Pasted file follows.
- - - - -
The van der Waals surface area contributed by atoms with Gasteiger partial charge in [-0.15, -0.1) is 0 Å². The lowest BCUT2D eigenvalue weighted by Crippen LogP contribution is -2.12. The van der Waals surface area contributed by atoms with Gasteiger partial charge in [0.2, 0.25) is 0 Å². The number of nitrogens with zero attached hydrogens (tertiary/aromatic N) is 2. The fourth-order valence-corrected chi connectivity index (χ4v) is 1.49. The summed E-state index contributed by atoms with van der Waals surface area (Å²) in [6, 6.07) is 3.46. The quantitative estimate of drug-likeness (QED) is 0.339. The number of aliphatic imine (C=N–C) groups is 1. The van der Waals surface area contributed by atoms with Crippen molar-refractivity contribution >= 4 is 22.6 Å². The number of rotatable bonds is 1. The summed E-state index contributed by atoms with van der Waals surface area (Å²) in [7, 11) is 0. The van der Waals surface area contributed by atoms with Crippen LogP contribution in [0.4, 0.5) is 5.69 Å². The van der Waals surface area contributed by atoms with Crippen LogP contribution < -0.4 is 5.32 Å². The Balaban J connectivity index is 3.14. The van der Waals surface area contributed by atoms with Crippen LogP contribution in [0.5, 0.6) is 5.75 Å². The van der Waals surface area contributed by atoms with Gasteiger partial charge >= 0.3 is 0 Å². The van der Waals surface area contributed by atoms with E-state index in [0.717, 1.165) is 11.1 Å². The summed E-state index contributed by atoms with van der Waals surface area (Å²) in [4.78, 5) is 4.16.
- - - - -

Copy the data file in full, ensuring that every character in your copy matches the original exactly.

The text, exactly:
The van der Waals surface area contributed by atoms with Gasteiger partial charge in [-0.15, -0.1) is 0 Å². The lowest BCUT2D eigenvalue weighted by Crippen LogP contribution is -2.12. The van der Waals surface area contributed by atoms with Gasteiger partial charge in [0.2, 0.25) is 0 Å². The number of nitrogens with zero attached hydrogens (tertiary/aromatic N) is 2. The fourth-order valence-corrected chi connectivity index (χ4v) is 1.49. The summed E-state index contributed by atoms with van der Waals surface area (Å²) in [6, 6.07) is 3.46. The quantitative estimate of drug-likeness (QED) is 0.339. The number of aliphatic imine (C=N–C) groups is 1. The van der Waals surface area contributed by atoms with Crippen molar-refractivity contribution >= 4 is 22.6 Å². The number of rotatable bonds is 1. The summed E-state index contributed by atoms with van der Waals surface area (Å²) in [7, 11) is 0. The van der Waals surface area contributed by atoms with Crippen LogP contribution in [0.4, 0.5) is 5.69 Å². The van der Waals surface area contributed by atoms with Crippen LogP contribution < -0.4 is 5.32 Å². The Balaban J connectivity index is 3.14. The van der Waals surface area contributed by atoms with Crippen LogP contribution in [0.5, 0.6) is 5.75 Å². The van der Waals surface area contributed by atoms with Gasteiger partial charge >= 0.3 is 0 Å². The van der Waals surface area contributed by atoms with E-state index in [0.717, 1.165) is 11.1 Å². The summed E-state index contributed by atoms with van der Waals surface area (Å²) in [4.78, 5) is 4.16.